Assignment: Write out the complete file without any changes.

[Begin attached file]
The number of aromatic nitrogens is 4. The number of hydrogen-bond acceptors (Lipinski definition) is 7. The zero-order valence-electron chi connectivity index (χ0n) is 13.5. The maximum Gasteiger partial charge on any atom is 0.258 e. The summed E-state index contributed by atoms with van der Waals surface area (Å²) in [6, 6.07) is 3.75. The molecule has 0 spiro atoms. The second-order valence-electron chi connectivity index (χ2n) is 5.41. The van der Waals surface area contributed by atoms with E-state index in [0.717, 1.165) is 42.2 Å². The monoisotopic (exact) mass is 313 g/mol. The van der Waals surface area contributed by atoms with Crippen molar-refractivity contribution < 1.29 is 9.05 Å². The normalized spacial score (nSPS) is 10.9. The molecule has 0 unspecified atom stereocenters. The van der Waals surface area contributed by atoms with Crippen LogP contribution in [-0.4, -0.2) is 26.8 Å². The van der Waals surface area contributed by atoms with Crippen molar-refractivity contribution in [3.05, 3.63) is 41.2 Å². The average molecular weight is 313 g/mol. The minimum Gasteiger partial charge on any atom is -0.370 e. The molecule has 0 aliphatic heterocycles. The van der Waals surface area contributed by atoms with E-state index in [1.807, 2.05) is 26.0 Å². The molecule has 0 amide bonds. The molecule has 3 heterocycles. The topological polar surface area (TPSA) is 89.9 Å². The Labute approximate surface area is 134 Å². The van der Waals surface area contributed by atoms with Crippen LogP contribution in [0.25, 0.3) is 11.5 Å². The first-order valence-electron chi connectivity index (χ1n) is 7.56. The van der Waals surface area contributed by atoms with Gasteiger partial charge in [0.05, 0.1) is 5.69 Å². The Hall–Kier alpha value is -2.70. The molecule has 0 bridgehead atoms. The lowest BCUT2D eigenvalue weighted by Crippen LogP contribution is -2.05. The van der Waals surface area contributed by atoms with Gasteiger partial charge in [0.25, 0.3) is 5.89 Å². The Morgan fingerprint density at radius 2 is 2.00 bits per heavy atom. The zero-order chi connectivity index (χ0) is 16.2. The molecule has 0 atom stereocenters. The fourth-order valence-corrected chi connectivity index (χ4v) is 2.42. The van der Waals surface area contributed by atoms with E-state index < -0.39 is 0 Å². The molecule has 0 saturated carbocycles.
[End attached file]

The number of aromatic nitrogens is 4. The number of hydrogen-bond acceptors (Lipinski definition) is 7. The zero-order valence-electron chi connectivity index (χ0n) is 13.5. The maximum Gasteiger partial charge on any atom is 0.258 e. The summed E-state index contributed by atoms with van der Waals surface area (Å²) in [6, 6.07) is 3.75. The molecule has 0 spiro atoms. The second-order valence-electron chi connectivity index (χ2n) is 5.41. The van der Waals surface area contributed by atoms with E-state index in [0.717, 1.165) is 42.2 Å². The monoisotopic (exact) mass is 313 g/mol. The van der Waals surface area contributed by atoms with Crippen molar-refractivity contribution < 1.29 is 9.05 Å². The normalized spacial score (nSPS) is 10.9. The molecule has 0 unspecified atom stereocenters. The van der Waals surface area contributed by atoms with Crippen LogP contribution in [-0.4, -0.2) is 26.8 Å². The van der Waals surface area contributed by atoms with Crippen molar-refractivity contribution in [3.05, 3.63) is 41.2 Å². The average molecular weight is 313 g/mol. The minimum Gasteiger partial charge on any atom is -0.370 e. The molecule has 0 aliphatic heterocycles. The van der Waals surface area contributed by atoms with E-state index in [1.807, 2.05) is 26.0 Å². The molecule has 0 amide bonds. The molecule has 3 heterocycles. The topological polar surface area (TPSA) is 89.9 Å². The Labute approximate surface area is 134 Å². The van der Waals surface area contributed by atoms with Crippen LogP contribution in [0.25, 0.3) is 11.5 Å². The first-order valence-electron chi connectivity index (χ1n) is 7.56. The van der Waals surface area contributed by atoms with Gasteiger partial charge in [0.05, 0.1) is 5.69 Å². The Hall–Kier alpha value is -2.70. The molecule has 0 bridgehead atoms. The lowest BCUT2D eigenvalue weighted by Crippen LogP contribution is -2.05. The van der Waals surface area contributed by atoms with Gasteiger partial charge in [0.25, 0.3) is 5.89 Å². The Morgan fingerprint density at radius 2 is 2.00 bits per heavy atom. The zero-order chi connectivity index (χ0) is 16.2. The molecule has 0 atom stereocenters. The fourth-order valence-corrected chi connectivity index (χ4v) is 2.42. The van der Waals surface area contributed by atoms with E-state index < -0.39 is 0 Å². The molecule has 0 saturated carbocycles.